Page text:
Dr. Moore has recently written a book called "Confessions of a Greenpeace Dropout."  It can be pre-ordered on the website

Liberty Fellows Summit

One of the most dynamic programs in SC is the Liberty Fellows.  Founded by Hayne Hipp, the Liberty Fellows take 20 to 25 of the best and brightest young South Carolinians (ages 30 to 45) each year, and put them through an intensive two year leadership program.  Partners include the Aspen Institute and Wofford College.  I am happy to say that Amy Love was selected for the Class of 2012, the 7th class of Fellows.

On November 30, the Liberty Fellows held their first summit.  It was in Columbia and 750 people attended.  The keynote speaker was Dan Heath, co-author of the book "Switch."  The book provides a method of implementing change.  After his lecture, each table of 10 was asked to apply the methodology to specific problems in one of four areas:  Economic Development, Health and Environment, Public Policy and Education. 

My table discussed Economic Development, and specific the structure for Economic Development in the State.  The major conclusion was that we need a Comprehensive Economic Development Strategy in SC.  Governor Haley talked about a 10 year plan during her campaign.  Milliken CEO Joe Salley (also a Liberty Fellow) has called for a comprehensive strategy. 

The Monitor Group in 2005 produced a document called "A Strategic Plan for South Carolina."  It was built around clusters and task forces.  The problem with the plan was that it did not recognize the major economic development effort in the state which has been and is recruiting new industry.  SC has been very good at this for a long time.  It also did not recognize the role of the other partners such as Regional Alliances, the Power Team, SCRA, technical colleges, public utilities, local economic developers and others.  It did, however, recognize that Education and Workforce, Research, Distressed Areas and Entrepreneurhsip should be included in such a plan.

I hope the Liberty Fellows and the new Governor will take the opportunity to organize a way to produce one overall long term comprehensive economic development strategy for the State.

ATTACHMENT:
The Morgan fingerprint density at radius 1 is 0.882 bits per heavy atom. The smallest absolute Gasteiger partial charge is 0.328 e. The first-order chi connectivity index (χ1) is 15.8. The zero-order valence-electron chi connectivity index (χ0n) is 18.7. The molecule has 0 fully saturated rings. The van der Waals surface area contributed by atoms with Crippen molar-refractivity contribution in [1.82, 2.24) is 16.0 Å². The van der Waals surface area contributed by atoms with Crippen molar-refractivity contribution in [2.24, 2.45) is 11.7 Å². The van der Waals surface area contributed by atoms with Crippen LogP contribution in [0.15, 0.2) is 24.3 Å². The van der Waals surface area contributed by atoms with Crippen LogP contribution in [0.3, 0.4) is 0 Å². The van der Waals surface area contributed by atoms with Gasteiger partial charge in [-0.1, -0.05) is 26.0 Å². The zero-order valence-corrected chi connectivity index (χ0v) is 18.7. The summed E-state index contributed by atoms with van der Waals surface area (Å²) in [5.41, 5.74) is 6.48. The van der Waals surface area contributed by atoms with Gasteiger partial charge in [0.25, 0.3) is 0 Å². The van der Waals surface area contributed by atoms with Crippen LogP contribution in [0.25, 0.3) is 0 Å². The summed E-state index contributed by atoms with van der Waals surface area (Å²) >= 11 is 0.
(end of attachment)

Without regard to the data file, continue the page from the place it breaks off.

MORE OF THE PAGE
SC Rural Development Council Strategic Plan

The Annual Meeting of the SC Rural Development Council was to identify elements of existing strategic plans that the group might wish to pursue.  An intern at Clemson reviewed plans from the I-95 Corridor Study, New Carolina, the Palmetto Institute, the Palmetto Agribusiness Council, the Forestry Commission, the McNulty Strategic Plan for Tourism and the I05 Rejuvenation Paper by SCRA.  Co-Chairs David Hughes and Vernita Dore believed that direction could be obtained from existing plans.  The group subsequently identified some 26 issues from the reports. 

After much discussion, the group identified two areas:  Entreprenuership and Education/Workforce.  Entrpeneurship would include a borad range of issues, including various funding models, public policy, renewable energy and entrepreneurship education.  Education and workforce will work with existing groups to identify problems and seek solutions for the lack of trained workforce in rural areas.

The Council recognized and thanked Walter Harris for his service as coordinator of the Rural Development Council.  Walter was retiring on November 23 after many years of service to Clemson and the State of SC.

Harvard Business School

On November 17, the project team for the EDA Cluster Mapping project assembled at the Harvard Business School.  The team members are Harvard's Institute for Strategy and Competitiveness (Michael Porter), MIT, Temple, the Monitor Group and the states of Massachusetts, Minnesota, Oregon and SC.  The meeting began with Michael Porter summarizing the last 10 years of his work with Regional Innovation Clusters.  He contends that the data is overwhelming that robust clusters are the best way to generate innovation and entreprenuership within regions.  The federal government has adopted his approach, and this $3.5 million grant will be the way to get those ideas into the mainstream of economic development thinking. 

We also had a presentation from the MIT Entrepreneurship Center.  This organization spits out 200 to 400 technology companies a year.  Their ways of identifying technologies arfe fairly unique, and I will try to get the Head, Bill Aulet, to come as a speaker for our High Impact Entreprenuership Conference on April 7th, 2011

Wednesday, October 20, 2010

Dr. Peter Beattie, Queensland "Smart State" Model